When I want to know the answer to something, I turn to Google. Google is knowledge at your fingertips – full of useful and not-so-useful information. Whether it’s research for an article, catching up on current news, or poring over food ideas (read: killing time), I invariably ‘Google’ it.
I happily used Google to diagnose my first pregnancy, but I wasn’t prepared for the day it delivered devastating news about a close friend.
When I was in my early twenties I lived in Vancouver for a year. The city had a magnetism that seduced me – mountains, beaches, stunning landscapes and natural beauty every direction you looked. Plus, I was young, single and free; the perfect formula for adventure.
I first met John at a downtown nightclub shortly after I arrived. Captivated by my accent, he told me he had lived in Australia a few years prior and loved it. He was interested in who I was, why I was there and what I wanted out of life. He had a quick wit delivered with confidence and just the right amount of cheek. I liked him immediately. He asked me for my phone number that night and when I asked for his in return, he told me he didn’t have a phone. I later found out that he had given up his mobile phone so he could sponsor a child.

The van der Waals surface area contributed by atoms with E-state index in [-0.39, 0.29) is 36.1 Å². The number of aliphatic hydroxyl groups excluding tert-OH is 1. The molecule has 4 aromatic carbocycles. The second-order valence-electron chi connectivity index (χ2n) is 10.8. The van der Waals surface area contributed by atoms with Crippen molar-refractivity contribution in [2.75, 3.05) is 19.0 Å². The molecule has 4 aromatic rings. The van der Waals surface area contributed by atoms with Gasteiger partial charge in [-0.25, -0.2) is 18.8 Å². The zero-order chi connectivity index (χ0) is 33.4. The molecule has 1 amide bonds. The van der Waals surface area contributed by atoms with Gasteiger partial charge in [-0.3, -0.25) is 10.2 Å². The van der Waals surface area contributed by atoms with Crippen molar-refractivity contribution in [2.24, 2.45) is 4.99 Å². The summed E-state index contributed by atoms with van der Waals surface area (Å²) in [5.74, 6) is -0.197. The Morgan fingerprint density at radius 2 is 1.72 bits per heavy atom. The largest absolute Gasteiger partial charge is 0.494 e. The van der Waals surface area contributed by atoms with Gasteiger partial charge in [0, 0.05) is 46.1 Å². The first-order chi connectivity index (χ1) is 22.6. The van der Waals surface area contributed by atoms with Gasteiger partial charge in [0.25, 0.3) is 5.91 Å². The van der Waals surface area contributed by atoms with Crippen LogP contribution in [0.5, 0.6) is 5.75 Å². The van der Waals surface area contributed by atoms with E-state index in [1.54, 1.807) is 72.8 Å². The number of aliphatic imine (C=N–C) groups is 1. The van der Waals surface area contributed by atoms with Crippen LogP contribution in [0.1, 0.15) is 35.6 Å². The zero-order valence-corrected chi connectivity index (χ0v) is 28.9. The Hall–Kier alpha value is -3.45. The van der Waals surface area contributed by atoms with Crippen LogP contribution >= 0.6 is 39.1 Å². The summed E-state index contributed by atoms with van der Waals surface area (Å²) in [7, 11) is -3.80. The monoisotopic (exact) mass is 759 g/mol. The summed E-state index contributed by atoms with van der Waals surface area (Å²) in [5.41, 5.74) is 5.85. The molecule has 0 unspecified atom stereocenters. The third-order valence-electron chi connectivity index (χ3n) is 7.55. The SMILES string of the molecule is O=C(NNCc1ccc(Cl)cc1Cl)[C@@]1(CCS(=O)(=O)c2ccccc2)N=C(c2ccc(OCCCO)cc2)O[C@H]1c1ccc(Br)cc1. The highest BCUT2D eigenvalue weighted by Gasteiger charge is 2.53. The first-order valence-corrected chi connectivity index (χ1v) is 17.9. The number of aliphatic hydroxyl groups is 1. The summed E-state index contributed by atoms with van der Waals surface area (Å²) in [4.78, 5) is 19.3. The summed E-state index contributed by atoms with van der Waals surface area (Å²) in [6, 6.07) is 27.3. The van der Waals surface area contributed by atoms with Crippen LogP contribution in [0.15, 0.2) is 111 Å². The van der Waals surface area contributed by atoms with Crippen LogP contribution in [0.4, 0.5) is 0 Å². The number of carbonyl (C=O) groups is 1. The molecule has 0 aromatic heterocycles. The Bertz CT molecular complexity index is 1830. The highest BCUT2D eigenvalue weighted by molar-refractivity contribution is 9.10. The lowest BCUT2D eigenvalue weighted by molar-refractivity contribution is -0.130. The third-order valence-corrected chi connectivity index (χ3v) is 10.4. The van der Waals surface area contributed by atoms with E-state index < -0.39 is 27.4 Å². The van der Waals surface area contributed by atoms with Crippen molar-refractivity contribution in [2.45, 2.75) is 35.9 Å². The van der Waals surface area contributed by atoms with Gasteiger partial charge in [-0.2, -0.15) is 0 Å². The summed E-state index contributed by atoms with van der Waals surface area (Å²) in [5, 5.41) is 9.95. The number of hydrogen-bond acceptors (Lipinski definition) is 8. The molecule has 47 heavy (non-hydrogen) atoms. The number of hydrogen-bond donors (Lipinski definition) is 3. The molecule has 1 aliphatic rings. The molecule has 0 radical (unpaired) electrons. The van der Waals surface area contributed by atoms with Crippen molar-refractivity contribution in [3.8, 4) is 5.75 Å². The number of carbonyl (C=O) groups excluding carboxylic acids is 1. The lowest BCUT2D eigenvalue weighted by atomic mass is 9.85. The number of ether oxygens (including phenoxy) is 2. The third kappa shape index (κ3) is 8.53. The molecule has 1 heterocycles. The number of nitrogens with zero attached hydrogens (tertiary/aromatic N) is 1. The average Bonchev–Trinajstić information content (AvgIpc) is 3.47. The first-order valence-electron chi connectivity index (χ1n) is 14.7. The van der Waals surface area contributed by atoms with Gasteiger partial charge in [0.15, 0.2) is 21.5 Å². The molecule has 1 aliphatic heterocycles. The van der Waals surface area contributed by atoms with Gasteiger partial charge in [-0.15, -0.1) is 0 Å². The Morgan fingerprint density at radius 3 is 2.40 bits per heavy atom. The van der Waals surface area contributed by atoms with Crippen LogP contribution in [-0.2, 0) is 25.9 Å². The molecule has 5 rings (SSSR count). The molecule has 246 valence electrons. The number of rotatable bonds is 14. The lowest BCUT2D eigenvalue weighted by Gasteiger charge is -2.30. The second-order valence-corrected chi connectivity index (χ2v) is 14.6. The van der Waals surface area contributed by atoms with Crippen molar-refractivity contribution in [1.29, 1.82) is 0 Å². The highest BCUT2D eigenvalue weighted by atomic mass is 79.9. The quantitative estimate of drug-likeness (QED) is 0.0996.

John was studying to be an actor, and was full of enthusiasm for life. When he wasn’t at acting classes he was learning a new language, dancing the Salsa or helping people. He was a philosopher, a deep thinker, and an all-round good guy with looks that promised an on-screen career. We formed a quick and natural connection and I felt certain I’d made a friend for life.
We kept in touch after I left Vancouver and emailed each other regularly for years. It was always the highlight of my day when I received his emails, which were often funny and a little flirtatious. He asked me to send him a couple of Australian exports: Tim Tams and Lynx deodorant. He was convinced it was Lynx that made the ladies wild for him in Australia.
As things happen, our emails gradually became less frequent but we held onto our connection. Then, one day my email to him bounced back. His account had been closed. I was surprised and confused. Perhaps he had a new email address, but why wouldn’t he have told me?
Unwilling to let our friendship go, I turned to Google to track him down. But with John as a first name and an equally common surname the volume of results was overwhelming. He was a helicopter pilot so I thought that would narrow down my search, but it was still difficult.
And then I came across a search result that made my heart stop. It appeared to be an obituary for a John from Vancouver, dead at 32. Paralysed I dared not click the link immediately. Surely this was not him. There would be a number of John’s that could have died. But even as I pleaded for it not to be true, I knew it was him.